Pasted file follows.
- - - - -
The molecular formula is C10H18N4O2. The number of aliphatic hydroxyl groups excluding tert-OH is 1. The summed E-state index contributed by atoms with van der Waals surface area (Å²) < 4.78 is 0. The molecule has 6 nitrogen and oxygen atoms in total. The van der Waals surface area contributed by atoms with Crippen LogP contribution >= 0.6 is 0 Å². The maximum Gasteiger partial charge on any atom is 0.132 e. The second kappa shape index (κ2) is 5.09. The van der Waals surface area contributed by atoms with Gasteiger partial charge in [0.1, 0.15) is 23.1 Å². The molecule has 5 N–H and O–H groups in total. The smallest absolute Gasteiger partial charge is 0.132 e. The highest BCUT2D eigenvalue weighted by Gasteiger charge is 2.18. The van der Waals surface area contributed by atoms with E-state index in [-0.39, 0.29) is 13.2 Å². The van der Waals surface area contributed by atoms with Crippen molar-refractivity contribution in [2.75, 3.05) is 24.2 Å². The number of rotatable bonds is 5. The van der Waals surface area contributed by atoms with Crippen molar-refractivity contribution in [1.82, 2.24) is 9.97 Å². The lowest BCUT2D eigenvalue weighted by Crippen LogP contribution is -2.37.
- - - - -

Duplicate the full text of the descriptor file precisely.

The molecular formula is C10H18N4O2. The number of aliphatic hydroxyl groups excluding tert-OH is 1. The summed E-state index contributed by atoms with van der Waals surface area (Å²) < 4.78 is 0. The molecule has 6 nitrogen and oxygen atoms in total. The van der Waals surface area contributed by atoms with Crippen LogP contribution >= 0.6 is 0 Å². The maximum Gasteiger partial charge on any atom is 0.132 e. The second kappa shape index (κ2) is 5.09. The van der Waals surface area contributed by atoms with Gasteiger partial charge in [0.1, 0.15) is 23.1 Å². The molecule has 5 N–H and O–H groups in total. The smallest absolute Gasteiger partial charge is 0.132 e. The highest BCUT2D eigenvalue weighted by Gasteiger charge is 2.18. The van der Waals surface area contributed by atoms with E-state index in [-0.39, 0.29) is 13.2 Å². The van der Waals surface area contributed by atoms with Crippen molar-refractivity contribution in [2.75, 3.05) is 24.2 Å². The number of rotatable bonds is 5. The van der Waals surface area contributed by atoms with Crippen molar-refractivity contribution in [1.82, 2.24) is 9.97 Å². The lowest BCUT2D eigenvalue weighted by Crippen LogP contribution is -2.37.